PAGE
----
“As Menzies saw it, the risk in American policy was not strategic overreach but isolationism, and what an American withdrawal from Asia in the face of defeat would mean for Australia and its neighbors. As a young man of military age during World War I, and as a youthful prime minister at the outbreak of World War II, he knew how painful it was for Britain and its dominions to be at war without America. The crucial step, it seemed, was to ensure American commitment: Once that was achieved, victory would be certain. Australia’s “forward defense” strategy after 1945 was to make small, but effective, military commitments in order to keep both Britain and the United States, which Menzies called “our great and powerful friends,” committed to Southeast Asia.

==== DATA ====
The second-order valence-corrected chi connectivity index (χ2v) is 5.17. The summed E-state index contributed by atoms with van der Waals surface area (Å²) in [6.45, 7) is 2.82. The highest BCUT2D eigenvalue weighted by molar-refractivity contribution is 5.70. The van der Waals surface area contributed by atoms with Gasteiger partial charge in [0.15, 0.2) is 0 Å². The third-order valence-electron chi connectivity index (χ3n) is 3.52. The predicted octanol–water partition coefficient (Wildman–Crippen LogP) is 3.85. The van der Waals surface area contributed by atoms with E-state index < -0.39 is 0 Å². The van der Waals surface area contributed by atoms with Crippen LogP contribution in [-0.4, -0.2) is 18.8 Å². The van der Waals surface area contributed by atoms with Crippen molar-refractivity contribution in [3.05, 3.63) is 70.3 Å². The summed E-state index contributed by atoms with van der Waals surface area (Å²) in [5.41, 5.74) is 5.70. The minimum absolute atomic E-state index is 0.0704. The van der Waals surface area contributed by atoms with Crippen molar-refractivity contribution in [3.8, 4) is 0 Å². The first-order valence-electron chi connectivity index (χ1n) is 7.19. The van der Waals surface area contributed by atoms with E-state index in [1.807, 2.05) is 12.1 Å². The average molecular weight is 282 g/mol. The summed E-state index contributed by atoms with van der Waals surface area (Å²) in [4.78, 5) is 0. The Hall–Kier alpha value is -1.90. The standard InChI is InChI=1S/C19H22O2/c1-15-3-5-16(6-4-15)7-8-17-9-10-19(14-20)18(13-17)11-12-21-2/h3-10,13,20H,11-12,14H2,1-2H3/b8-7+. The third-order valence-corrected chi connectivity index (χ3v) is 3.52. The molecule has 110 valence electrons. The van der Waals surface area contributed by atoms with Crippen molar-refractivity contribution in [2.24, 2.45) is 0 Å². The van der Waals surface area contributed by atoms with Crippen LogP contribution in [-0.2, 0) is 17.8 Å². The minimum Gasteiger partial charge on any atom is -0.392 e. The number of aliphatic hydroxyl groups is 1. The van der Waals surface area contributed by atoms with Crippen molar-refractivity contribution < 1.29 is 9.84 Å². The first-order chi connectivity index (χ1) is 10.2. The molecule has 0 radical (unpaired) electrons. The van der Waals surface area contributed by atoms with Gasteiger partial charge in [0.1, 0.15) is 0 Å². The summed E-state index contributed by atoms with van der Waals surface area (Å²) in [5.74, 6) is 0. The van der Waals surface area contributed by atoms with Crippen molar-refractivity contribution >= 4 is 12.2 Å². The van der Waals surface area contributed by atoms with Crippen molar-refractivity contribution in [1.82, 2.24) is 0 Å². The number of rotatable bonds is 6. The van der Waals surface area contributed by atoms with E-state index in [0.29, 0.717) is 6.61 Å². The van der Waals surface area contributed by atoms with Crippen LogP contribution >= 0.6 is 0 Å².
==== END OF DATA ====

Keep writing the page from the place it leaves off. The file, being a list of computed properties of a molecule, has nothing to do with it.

Australians had good reason to believe in the domino theory. Since 1945 Southeast Asia had been a caldron of conflicts created by the complex combination of decolonization, the Cold War and longstanding local rivalries. By 1964 the region seemed to be at a tipping point. Malaysia was facing a confrontation with Indonesia, where the world’s third-largest Communist party was exerting increasing influence. Although not a Communist, Indonesia’s President Sukarno had received arms from the Soviet Union and boasted of his close ideological ties with China, North Korea and North Vietnam.”